How skewed access to land has fostered war in Gaza
So-called "humanitarians corridors" set up by the Israeli troops today in Gaza are being used to carry out what Palestinians say is a second Nakba (Catastrophe) whereby hundreds of thousands of Palestinians, just as in the formation of the state of Israel, are being driven from their homes and turned into refugees with nowhere to go. | AP

The humanitarian disaster of war in Gaza shows in both the wreckage of hospitals and the dying in and around hospitals. The need, said Dr. Hammam Alloh, an internist, is, “First, we need this war to end, because we are real humans … We have the right to live freely.”

Healthcare workers at Al-Shifa hospital buried over 180 dead patients. Norwegian physician Mads Gilbert reported that, “Twenty out of the 23 ICU patients had died. Seventeen other patients died because of lack of supplies, oxygen and water. And three, if not five, of the 38 premature newborns have died because of this slow suffocation.”

Asked why he remains at Al-Shifa Hospital, despite the invaders’ orders to leave, Dr. Alloh explained that he didn’t choose to be a physician “to think only about my life and not my patients.” And, “Who treats my patients? We are not animals. We have the right to receive proper healthcare.” Alloh subsequently died from a bomb attack on his living quarters.

Expressions of outrage have circulated widely in the independent media. World Health Organization head Tedros Adhanom Ghebreyesus told the UN General Assembly that, “You must act and you must act now … there are no words to describe the horror.”

The plight of Dr. Shadi Issam Radi is appalling. He is standing in a corridor of the hospital during his  interview. Two little children are at his side. “I have worked in the intensive care department for seven years,” he says. “My wife was killed while I was working. I am obliged to bring the children with me. I am still working. Thank God for everything.”

Condemnations and revulsion are not enough. Fixation on the dire situation of the Gaza doctors contributes little to ending the war, just as treating the symptoms of sick people doesn’t cure them.  But knowing about cause helps to achieve peace and to find curative treatments.

The plan here is to go scientific, to investigate a historical reality that, having fostered relations mired in lethal conflict, may someday, through struggle, usher in more promising realities.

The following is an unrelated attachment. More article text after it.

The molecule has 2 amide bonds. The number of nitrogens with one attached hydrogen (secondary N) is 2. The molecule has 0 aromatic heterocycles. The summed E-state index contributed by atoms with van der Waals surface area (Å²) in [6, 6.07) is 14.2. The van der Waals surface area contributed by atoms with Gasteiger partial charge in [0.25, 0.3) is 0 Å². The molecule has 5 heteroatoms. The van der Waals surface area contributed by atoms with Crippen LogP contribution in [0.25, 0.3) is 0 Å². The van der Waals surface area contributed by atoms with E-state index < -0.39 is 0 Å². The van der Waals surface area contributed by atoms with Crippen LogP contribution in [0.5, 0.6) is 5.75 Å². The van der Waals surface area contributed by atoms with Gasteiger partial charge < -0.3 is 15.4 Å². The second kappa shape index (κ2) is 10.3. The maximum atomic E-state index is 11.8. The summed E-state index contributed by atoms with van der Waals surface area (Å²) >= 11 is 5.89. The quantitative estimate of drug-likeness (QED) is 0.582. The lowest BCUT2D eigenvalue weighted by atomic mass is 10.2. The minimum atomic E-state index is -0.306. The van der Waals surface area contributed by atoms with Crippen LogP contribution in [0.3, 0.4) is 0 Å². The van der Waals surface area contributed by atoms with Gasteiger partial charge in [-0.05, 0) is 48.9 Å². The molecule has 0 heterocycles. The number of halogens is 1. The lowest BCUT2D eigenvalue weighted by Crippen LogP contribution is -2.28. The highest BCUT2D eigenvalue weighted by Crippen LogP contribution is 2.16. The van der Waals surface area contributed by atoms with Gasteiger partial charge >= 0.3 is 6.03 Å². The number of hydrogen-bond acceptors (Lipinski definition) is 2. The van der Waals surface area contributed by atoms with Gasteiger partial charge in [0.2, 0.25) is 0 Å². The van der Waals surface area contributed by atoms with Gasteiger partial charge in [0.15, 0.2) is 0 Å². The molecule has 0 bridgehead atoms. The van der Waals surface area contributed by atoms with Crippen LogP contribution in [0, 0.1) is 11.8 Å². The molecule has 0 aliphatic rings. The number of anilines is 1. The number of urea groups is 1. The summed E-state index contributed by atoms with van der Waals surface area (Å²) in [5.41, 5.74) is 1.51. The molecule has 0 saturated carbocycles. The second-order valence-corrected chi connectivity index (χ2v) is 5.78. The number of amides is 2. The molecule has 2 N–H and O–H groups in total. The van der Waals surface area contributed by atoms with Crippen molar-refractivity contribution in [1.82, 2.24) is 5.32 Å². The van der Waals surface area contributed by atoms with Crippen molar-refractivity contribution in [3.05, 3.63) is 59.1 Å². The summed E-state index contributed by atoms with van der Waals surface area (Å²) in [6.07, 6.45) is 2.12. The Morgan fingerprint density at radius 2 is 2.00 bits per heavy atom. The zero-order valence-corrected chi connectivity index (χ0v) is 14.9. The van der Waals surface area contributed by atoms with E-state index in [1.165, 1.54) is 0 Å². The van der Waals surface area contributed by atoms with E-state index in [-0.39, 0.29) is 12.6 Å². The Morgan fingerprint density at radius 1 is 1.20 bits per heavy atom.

The Palestinian people’s circumstances for living and for communal existence have long been unsustainable. Political prisoner Mumia Abu-Jamal recently explained why that is so:

“[W]ar between Palestine and Israel … is not a war around religion or between faiths or gods. It’s a war for that which is no longer being produced — land … The Palestinians are the Indigenous people of the region. They are thus equivalent to the Navajo, Apache and Seminoles of the West.”

Israeli military leader Moshe Dayan in 1956 spoke about land and the fight for land:

“What can we say against [the Palestinians’] terrible hatred of us? For eight years now, they have sat in the refugee camps of Gaza and have watched how, before their very eyes, we have turned their land and villages, where they and their forefathers previously dwelled, into our home … Without the steel helmet and the cannon’s maw, we will not be able to plant a tree and build a home.”

Immigrants who came to build a Jewish state began to arrive in Palestine in the earliest years of the 20th century, mostly from Europe. A burgeoning population needed land for sustenance, land with its topsoil, vegetation, crops, trees, space for living, and access to water in rivers, springs, and aquifers.

Israeli historian Ilan Pappé estimates that during the 400-year period of Ottoman rule, from 1517 on, Jewish people made up only two to five percent of the region’s population. A census in 1878 showed that 87% of inhabitants were Muslim, 10% Christian, and 3% Jewish.